I think the author Myra Friedman did a great job writing buried alive biography book about Janis Joplin, mostly because she did know Janis personally, the biography talks about how she grew up in Port Arthur, TX and how much of a rebellious teen she was. it also talks about how she became the amazing singer she was. she was such a free spirit and this biography really tells you about that. I think Myra Friedman wrote this biography because she wanted to tell the world about what are amazing pers I think the author Myra Friedman did a great job writing buried alive biography book about Janis Joplin, mostly because she did know Janis personally, the biography talks about how she grew up in Port Arthur, TX and how much of a rebellious teen she was. it also talks about how she became the amazing singer she was. she was such a free spirit and this biography really tells you about that. I think Myra Friedman wrote this biography because she wanted to tell the world about what are amazing person Janis Joplin really was. she wrote it so people could get a better perspective on Janis, she really wasn't some rock star druggie she was more then that, she was the kindest person ever. there really wasn't a theme in this book because it was a biography, But I'd there was the theme would of been about inner peace, Janis always said she was the " ugly duckling" compared everybody else but later she learned that being beautiful doesn't mean having a pretty face it also means how you treat people, what you stand for and being kind to anyone and everyone, that is what makes you beautiful. I think the style of buried alive was very effective it talked about all the Adventure she went on, places she traveled, where she was born and even talked about her as a teenager. it wasn't very narrative just talks about her struggles and how she rose to fame. The quote by Janis " we don't forgive people because they deserve it, we forgive them because they need it. we need it, we all need it" shows how inspirational the book really was. I did really like the book buried alive, I give it 4 stars because she really wrote it well and actually knew Janis Joplin, I loved how inspirational it was and how much it moved me, through out the book I was always looking forward to finding out about new thing about her. I recommend this book for anyone that is feeling down or is just looking for a good read because this book is a emotional rollercoaster.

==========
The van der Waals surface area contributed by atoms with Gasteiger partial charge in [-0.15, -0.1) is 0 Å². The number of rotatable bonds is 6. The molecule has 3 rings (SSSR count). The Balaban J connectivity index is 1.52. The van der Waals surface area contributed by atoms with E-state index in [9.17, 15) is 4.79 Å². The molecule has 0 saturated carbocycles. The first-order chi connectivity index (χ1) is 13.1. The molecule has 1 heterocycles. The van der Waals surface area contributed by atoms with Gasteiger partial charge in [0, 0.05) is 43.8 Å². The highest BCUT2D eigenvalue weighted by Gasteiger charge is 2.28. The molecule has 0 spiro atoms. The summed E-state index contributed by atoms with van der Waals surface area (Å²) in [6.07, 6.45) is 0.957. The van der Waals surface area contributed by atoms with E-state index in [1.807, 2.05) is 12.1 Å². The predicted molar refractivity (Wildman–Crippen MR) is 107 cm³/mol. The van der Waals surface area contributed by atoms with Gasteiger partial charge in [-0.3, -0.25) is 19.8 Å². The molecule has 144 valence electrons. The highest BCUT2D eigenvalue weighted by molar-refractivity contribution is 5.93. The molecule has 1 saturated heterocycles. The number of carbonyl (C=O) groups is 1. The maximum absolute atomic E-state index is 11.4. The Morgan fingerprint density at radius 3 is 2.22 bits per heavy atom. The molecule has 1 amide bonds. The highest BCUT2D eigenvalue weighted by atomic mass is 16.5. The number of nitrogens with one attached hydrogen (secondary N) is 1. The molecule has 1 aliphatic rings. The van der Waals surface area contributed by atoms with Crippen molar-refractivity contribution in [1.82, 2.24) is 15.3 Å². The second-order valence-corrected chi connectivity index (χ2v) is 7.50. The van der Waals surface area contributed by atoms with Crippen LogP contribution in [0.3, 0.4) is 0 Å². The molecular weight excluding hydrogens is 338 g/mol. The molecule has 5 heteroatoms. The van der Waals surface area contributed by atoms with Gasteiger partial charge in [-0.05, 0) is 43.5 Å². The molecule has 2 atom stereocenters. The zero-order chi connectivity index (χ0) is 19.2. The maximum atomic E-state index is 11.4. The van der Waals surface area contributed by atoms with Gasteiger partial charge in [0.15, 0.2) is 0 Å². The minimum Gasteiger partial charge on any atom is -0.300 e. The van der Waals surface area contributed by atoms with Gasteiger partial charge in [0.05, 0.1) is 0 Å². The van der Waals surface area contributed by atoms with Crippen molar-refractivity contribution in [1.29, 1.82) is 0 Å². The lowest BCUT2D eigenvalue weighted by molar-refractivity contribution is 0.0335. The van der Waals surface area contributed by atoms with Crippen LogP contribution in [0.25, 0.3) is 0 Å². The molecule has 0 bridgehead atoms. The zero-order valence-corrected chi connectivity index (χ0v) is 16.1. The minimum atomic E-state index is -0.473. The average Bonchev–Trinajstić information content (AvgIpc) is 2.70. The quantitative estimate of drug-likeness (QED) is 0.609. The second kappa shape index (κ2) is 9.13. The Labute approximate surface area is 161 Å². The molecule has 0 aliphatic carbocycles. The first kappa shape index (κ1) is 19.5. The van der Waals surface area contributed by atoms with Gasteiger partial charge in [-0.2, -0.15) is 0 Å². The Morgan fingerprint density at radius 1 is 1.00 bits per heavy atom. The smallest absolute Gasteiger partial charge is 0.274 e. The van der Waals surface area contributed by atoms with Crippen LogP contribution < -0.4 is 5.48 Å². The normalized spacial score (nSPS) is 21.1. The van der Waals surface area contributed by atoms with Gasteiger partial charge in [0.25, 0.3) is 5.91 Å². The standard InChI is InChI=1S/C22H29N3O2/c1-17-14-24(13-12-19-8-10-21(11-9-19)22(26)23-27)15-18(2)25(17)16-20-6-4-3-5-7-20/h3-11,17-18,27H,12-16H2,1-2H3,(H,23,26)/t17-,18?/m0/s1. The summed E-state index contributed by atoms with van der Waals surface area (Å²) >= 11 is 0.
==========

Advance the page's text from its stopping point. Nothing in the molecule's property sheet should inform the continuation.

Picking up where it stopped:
15. 4 out of 5